Debating India


Communist parties not for 2001 formula

Friday 10 February 2006, by DORAIRAJ*S.

Not to compromise on getting a just share of the Assembly seats

The CPI(M)’s State secretariat will meet on February 13 to finalise its election strategy `It is unjust to penalise the CPI (M) and CPI for taking principled positions

CHENNAI: Just as the seat sharing talks in the Democratic Progressive Alliance (DPA) has entered the crucial stage, the Communist Party of India (Marxist) and the Communist Party of India want the leader of the front, Dravida Munnetra Kazhagam (DMK), to view the issue de novo instead of citing the formulae adopted for the previous elections.

Leaders of the two communist parties, who met here on Wednesday and discussed the issue in detail, had taken a firm stand that they would not compromise on getting a just share of the Assembly seats. They had also agreed to ensure that there was no clash of interest between the two parties while presenting their wish list.

The CPI(M)’s State secretariat will meet on February 13 and the State council of the CPI on February 11 and 12 to finalise their election strategies.

On DMK chief M. Karunanidhi’s call to the DPA partners to be prepared for sacrifice and adopt a "give and take" approach to ensure an amicable understanding on seat sharing, the communist camp said it was unjust to penalise the CPI (M) and CPI for taking principled positions. Representatives of the parties had made their position in unmistakable terms at the DPA meeting.

Initially rumours were spread by "vested interests" about the number of seats to be contested by the communist parties. Now they have started tossing of constituencies represented by communists, a CPI leader regretted.

No comparison

Sources in the communist parties categorically said that there was no point in comparing the prevailing pre-poll scenario with the situation that existed during the 2001elections. The CPI and CPI(M) settled for eight seats each in the alliance led by the All India Anna Dravida Munnetra Kazhagam (AIADMK) then, as the main issue before them was to defeat the Bharatiya Janata Party.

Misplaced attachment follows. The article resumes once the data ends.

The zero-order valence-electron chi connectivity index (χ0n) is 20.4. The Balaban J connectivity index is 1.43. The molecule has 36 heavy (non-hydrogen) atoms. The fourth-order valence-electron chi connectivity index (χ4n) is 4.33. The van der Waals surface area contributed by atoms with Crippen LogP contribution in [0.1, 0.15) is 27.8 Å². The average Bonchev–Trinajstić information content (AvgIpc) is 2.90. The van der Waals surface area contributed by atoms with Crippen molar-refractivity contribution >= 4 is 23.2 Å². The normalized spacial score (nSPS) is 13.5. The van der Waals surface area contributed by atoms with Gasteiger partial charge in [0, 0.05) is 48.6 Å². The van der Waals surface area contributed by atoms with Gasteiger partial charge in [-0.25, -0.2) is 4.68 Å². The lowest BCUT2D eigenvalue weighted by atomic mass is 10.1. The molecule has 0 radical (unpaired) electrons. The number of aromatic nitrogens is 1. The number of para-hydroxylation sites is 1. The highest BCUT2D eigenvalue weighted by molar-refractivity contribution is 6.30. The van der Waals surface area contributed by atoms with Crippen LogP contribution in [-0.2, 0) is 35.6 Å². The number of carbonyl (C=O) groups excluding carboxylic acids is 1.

Now the issue was to work for the defeat of the "anti-worker and anti-people" AIADMK and formation of an alternative Government, they pointed out.

"We are for the continuance of the DPA to fulfil the task. But at the same time, we want to safeguard the interest of the Left. We draw strength from our ideology, which should not be mistaken as our Achilles’ heel," said a senior Left trade union leader.

Stating that the seat sharing formulae during previous elections would not serve any purpose now, a CPI (M) veteran said if the same alliance pattern as in the Lok Sabha elections were to be followed for the ensuing Assembly poll, the DMK could field its candidates only at 90 Assembly segments, as the party contested only 15 Lok Sabha seats in 2004.

On the DMK’s desire to contest more seats to enable the party to form a Government on its own, and its contention that people of Tamil Nadu would reject a coalition, communist party leaders said though coalition politics had come to stay at the Centre and in several States, they were not focussing on the issue in the State now.

Issues such as coalition or single party rule had to be decided objectively.

"None of our comrades here is keeping the Minister’s robe ready to wear after the elections," a CPI (M) leader commented.

See online : The Hindu

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